I’ve written here before about some of the potential security problems posed by the implementation of “smart” meters by the electric utilities. The kernel of the problem lies in the fact that these meters, which like many products these days contain digital control processors, are designed to be remotely accessible, either via the Internet or via wireless data links.
The Technology Review has a new article discussing some of these risks, which were discussed at last week’s Black Hat security conference. Contributing to the potential for problems is the utilities’ rush to install the new equipment, in order to qualify for fund from the economic stimulus program. Since these devices are expected to last 15 to 20 years, and since they are (obviously) geographically dispersed, installing security patches after the fact would be a non-trivial problem. A further worry is that these meters may be connected to the utilities’ Supervisory Control and Data Acquisition [SCADA] systems, potentially providing a way to attack the entire electricity grid.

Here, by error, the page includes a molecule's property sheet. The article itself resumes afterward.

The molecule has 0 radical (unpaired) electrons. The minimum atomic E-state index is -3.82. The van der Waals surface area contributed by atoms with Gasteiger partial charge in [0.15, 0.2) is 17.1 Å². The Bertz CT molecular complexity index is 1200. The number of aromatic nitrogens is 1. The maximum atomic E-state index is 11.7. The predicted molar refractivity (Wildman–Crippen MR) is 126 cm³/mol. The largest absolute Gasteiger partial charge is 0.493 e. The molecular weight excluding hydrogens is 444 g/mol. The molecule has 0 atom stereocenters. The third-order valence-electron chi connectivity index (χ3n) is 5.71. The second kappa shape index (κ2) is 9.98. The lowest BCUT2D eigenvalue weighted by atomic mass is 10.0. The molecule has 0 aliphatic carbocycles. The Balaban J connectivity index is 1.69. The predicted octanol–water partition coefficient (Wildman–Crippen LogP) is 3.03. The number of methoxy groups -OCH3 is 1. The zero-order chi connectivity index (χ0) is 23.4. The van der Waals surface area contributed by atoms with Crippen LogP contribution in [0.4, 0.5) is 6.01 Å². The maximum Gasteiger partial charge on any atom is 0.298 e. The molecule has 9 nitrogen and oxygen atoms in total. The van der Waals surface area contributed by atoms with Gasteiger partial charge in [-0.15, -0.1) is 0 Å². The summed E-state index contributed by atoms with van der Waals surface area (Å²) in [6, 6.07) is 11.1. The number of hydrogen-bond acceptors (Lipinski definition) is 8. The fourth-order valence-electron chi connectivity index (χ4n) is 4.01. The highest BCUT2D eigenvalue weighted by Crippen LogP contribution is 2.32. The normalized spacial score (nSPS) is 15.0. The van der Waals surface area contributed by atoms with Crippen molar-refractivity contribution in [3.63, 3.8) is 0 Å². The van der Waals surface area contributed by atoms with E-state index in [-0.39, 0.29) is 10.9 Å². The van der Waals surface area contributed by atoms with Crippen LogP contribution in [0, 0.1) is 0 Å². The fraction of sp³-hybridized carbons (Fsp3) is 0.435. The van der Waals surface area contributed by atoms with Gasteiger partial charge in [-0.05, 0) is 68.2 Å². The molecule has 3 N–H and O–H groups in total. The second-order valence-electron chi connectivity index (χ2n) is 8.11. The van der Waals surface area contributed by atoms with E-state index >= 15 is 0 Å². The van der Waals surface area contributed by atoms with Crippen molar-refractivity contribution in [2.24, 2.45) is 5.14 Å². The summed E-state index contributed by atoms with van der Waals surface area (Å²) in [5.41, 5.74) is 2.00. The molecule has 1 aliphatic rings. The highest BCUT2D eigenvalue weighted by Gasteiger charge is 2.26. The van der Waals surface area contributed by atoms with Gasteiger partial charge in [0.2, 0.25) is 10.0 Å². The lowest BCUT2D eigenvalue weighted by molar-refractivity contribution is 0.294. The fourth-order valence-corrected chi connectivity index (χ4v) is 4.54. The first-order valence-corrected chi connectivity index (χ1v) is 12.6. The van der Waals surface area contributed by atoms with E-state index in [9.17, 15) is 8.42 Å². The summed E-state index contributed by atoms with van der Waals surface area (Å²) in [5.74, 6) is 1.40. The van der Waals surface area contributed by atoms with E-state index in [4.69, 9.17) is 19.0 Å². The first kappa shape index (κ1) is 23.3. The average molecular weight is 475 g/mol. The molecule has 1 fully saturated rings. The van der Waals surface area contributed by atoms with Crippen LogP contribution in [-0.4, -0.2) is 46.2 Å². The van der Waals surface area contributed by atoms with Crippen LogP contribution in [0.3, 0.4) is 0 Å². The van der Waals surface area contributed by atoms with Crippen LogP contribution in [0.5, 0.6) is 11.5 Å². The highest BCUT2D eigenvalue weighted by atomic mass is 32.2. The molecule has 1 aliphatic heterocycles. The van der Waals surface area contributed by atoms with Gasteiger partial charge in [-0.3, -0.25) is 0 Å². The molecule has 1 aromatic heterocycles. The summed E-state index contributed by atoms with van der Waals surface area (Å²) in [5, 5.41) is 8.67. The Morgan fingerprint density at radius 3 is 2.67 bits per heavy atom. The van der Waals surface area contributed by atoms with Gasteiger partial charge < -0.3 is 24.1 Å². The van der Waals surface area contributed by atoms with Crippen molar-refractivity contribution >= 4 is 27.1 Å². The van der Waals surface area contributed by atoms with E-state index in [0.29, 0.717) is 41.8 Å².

Probably the most worrying aspect of all of this is that the utilities are rushing ahead with a system that they are not used to managing or keeping secure. They have always been concerned about security, of course, but their traditional worry has been more like a kook putting a pile of dynamite under a transmission tower, rather than booby-trapped PDF files or wi-fi hacking.